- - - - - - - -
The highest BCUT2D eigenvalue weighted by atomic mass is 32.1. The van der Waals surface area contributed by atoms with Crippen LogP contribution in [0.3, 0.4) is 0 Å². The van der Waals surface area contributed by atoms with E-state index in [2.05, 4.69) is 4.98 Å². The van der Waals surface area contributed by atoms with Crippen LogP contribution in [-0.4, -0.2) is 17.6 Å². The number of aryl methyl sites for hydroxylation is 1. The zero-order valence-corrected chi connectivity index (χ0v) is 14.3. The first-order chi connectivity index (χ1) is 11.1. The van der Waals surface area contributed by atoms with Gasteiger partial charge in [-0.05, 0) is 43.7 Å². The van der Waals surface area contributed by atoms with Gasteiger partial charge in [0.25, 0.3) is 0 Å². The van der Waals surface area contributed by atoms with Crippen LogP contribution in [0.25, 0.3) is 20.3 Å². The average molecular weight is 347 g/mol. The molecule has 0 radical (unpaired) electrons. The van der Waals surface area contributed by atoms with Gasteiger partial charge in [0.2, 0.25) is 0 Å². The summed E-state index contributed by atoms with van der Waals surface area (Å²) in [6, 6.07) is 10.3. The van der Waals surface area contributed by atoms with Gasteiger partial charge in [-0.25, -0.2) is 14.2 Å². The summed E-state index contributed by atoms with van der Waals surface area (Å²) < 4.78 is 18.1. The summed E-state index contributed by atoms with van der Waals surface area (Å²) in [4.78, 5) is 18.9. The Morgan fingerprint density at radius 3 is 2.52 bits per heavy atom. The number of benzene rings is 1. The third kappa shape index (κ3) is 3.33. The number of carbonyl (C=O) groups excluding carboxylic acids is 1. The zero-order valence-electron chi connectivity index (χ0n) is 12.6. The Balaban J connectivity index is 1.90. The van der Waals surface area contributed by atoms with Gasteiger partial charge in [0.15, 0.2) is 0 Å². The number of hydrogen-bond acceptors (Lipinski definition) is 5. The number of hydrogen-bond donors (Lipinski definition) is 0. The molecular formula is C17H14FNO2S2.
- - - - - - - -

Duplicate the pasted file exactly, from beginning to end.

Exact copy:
The highest BCUT2D eigenvalue weighted by atomic mass is 32.1. The van der Waals surface area contributed by atoms with Crippen LogP contribution in [0.3, 0.4) is 0 Å². The van der Waals surface area contributed by atoms with E-state index in [2.05, 4.69) is 4.98 Å². The van der Waals surface area contributed by atoms with Crippen LogP contribution in [-0.4, -0.2) is 17.6 Å². The number of aryl methyl sites for hydroxylation is 1. The zero-order valence-corrected chi connectivity index (χ0v) is 14.3. The first-order chi connectivity index (χ1) is 11.1. The van der Waals surface area contributed by atoms with Gasteiger partial charge in [-0.05, 0) is 43.7 Å². The van der Waals surface area contributed by atoms with Gasteiger partial charge in [0.25, 0.3) is 0 Å². The van der Waals surface area contributed by atoms with Crippen LogP contribution in [0.25, 0.3) is 20.3 Å². The average molecular weight is 347 g/mol. The molecule has 0 radical (unpaired) electrons. The van der Waals surface area contributed by atoms with Gasteiger partial charge in [0.2, 0.25) is 0 Å². The summed E-state index contributed by atoms with van der Waals surface area (Å²) in [6, 6.07) is 10.3. The van der Waals surface area contributed by atoms with Gasteiger partial charge in [-0.25, -0.2) is 14.2 Å². The summed E-state index contributed by atoms with van der Waals surface area (Å²) < 4.78 is 18.1. The summed E-state index contributed by atoms with van der Waals surface area (Å²) in [4.78, 5) is 18.9. The Morgan fingerprint density at radius 3 is 2.52 bits per heavy atom. The number of benzene rings is 1. The third kappa shape index (κ3) is 3.33. The number of carbonyl (C=O) groups excluding carboxylic acids is 1. The zero-order valence-electron chi connectivity index (χ0n) is 12.6. The Balaban J connectivity index is 1.90. The van der Waals surface area contributed by atoms with Gasteiger partial charge in [0.15, 0.2) is 0 Å². The number of hydrogen-bond acceptors (Lipinski definition) is 5. The number of hydrogen-bond donors (Lipinski definition) is 0. The molecular formula is C17H14FNO2S2.